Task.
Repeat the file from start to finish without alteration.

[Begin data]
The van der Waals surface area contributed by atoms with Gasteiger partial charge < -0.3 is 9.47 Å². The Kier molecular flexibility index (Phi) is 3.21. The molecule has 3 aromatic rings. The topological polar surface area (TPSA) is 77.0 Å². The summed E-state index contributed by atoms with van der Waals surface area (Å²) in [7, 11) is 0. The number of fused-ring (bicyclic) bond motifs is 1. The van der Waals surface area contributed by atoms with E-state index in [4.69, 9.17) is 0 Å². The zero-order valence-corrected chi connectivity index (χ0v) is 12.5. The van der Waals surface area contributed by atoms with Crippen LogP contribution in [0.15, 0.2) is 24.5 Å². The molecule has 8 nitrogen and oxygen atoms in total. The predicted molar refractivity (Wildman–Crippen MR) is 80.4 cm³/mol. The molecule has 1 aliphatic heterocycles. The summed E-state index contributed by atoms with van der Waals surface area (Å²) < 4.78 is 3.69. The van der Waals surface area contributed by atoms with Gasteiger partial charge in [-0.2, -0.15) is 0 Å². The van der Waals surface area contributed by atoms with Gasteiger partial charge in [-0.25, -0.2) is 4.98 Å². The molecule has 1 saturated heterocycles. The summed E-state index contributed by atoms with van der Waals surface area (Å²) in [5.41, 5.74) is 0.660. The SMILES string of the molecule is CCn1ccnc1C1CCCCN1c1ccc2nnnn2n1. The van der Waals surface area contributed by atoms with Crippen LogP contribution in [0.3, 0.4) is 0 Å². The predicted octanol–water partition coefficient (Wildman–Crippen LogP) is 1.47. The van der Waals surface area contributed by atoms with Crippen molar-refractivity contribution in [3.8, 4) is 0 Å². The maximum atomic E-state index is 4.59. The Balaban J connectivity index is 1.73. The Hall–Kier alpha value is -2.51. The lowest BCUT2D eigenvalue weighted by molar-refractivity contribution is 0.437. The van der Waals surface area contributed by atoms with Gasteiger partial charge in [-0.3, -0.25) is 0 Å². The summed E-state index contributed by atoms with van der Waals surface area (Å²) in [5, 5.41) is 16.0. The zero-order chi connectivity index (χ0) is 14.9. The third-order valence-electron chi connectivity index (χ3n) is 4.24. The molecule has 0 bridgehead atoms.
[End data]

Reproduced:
The van der Waals surface area contributed by atoms with Gasteiger partial charge < -0.3 is 9.47 Å². The Kier molecular flexibility index (Phi) is 3.21. The molecule has 3 aromatic rings. The topological polar surface area (TPSA) is 77.0 Å². The summed E-state index contributed by atoms with van der Waals surface area (Å²) in [7, 11) is 0. The number of fused-ring (bicyclic) bond motifs is 1. The van der Waals surface area contributed by atoms with E-state index in [4.69, 9.17) is 0 Å². The zero-order valence-corrected chi connectivity index (χ0v) is 12.5. The van der Waals surface area contributed by atoms with Crippen LogP contribution in [0.15, 0.2) is 24.5 Å². The molecule has 8 nitrogen and oxygen atoms in total. The predicted molar refractivity (Wildman–Crippen MR) is 80.4 cm³/mol. The molecule has 1 aliphatic heterocycles. The summed E-state index contributed by atoms with van der Waals surface area (Å²) < 4.78 is 3.69. The van der Waals surface area contributed by atoms with Gasteiger partial charge in [-0.2, -0.15) is 0 Å². The van der Waals surface area contributed by atoms with Gasteiger partial charge in [-0.25, -0.2) is 4.98 Å². The molecule has 1 saturated heterocycles. The summed E-state index contributed by atoms with van der Waals surface area (Å²) in [5.41, 5.74) is 0.660. The SMILES string of the molecule is CCn1ccnc1C1CCCCN1c1ccc2nnnn2n1. The van der Waals surface area contributed by atoms with Crippen LogP contribution in [0.3, 0.4) is 0 Å². The predicted octanol–water partition coefficient (Wildman–Crippen LogP) is 1.47. The van der Waals surface area contributed by atoms with Crippen molar-refractivity contribution in [3.8, 4) is 0 Å². The maximum atomic E-state index is 4.59. The Balaban J connectivity index is 1.73. The Hall–Kier alpha value is -2.51. The lowest BCUT2D eigenvalue weighted by molar-refractivity contribution is 0.437. The van der Waals surface area contributed by atoms with Gasteiger partial charge in [-0.3, -0.25) is 0 Å². The summed E-state index contributed by atoms with van der Waals surface area (Å²) in [5, 5.41) is 16.0. The zero-order chi connectivity index (χ0) is 14.9. The third-order valence-electron chi connectivity index (χ3n) is 4.24. The molecule has 0 bridgehead atoms.